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In this paper, the design methodology of composite ballistic helmets has been enhanced considering biomechanical requirements by means of finite element analysis. Modern combat helmets lead to a new type of non-penetrating injury, the Behind Helmet Blunt Trauma (BHBT), generated by the deformation of the inner face of the helmet, the so-called backface deformation (BFD). Current standard testing methodologies use BFD as the main measure in ballistic testing. Nonetheless, this work discusses the relationship between this mechanical parameter and the head trauma (BHBT) by studying different head injury criteria. A numerical model consisting of a helmet and a human head is developed and validated with experimental data from literature. The consequences of non-penetrating high-speed ballistic impacts upon the human head protected by an aramid combat helmet are analysed, concluding that the existing testing methodologies fail to predict many types of head injuries. The influence of other parameters like bullet velocity or head dimensions is analysed. Usually, a single-sized helmet shell is manufactured and the different sizes are adjusted by varying the foam pad thickness. However, one of the conclusions of this work is that pad thickness is critical to avoid BHBT and must be considered in the design process.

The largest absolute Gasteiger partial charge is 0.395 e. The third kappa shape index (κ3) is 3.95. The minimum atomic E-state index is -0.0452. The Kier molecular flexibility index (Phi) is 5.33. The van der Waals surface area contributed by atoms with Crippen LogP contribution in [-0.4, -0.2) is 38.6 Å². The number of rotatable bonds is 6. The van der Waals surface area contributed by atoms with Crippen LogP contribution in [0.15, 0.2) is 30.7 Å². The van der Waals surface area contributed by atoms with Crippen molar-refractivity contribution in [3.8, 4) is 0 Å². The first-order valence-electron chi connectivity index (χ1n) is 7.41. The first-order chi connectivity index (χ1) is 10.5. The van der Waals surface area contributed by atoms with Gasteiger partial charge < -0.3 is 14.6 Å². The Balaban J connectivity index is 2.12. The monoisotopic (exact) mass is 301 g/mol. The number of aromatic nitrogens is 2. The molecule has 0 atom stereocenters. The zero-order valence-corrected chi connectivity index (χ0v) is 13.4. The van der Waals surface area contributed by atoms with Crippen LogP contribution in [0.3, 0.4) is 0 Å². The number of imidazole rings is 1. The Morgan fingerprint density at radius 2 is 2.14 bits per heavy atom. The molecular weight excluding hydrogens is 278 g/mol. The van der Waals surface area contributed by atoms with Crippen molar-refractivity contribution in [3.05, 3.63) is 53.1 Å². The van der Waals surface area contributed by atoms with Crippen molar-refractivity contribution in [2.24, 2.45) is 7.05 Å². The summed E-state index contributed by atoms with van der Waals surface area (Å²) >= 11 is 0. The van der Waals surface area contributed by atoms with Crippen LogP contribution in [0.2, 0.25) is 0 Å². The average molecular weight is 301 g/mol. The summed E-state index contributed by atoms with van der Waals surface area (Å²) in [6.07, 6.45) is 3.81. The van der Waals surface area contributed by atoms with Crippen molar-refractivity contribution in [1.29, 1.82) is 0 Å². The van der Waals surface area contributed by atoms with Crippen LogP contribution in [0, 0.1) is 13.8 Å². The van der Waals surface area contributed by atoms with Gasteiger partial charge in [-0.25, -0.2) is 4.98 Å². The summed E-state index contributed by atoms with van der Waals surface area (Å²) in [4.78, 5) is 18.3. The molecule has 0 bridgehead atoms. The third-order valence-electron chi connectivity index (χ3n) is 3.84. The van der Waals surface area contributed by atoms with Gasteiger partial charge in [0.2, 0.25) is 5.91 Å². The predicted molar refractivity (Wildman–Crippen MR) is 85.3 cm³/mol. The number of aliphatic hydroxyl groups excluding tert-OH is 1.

combat helmet design; ballistic standards; human head model; head injury criteria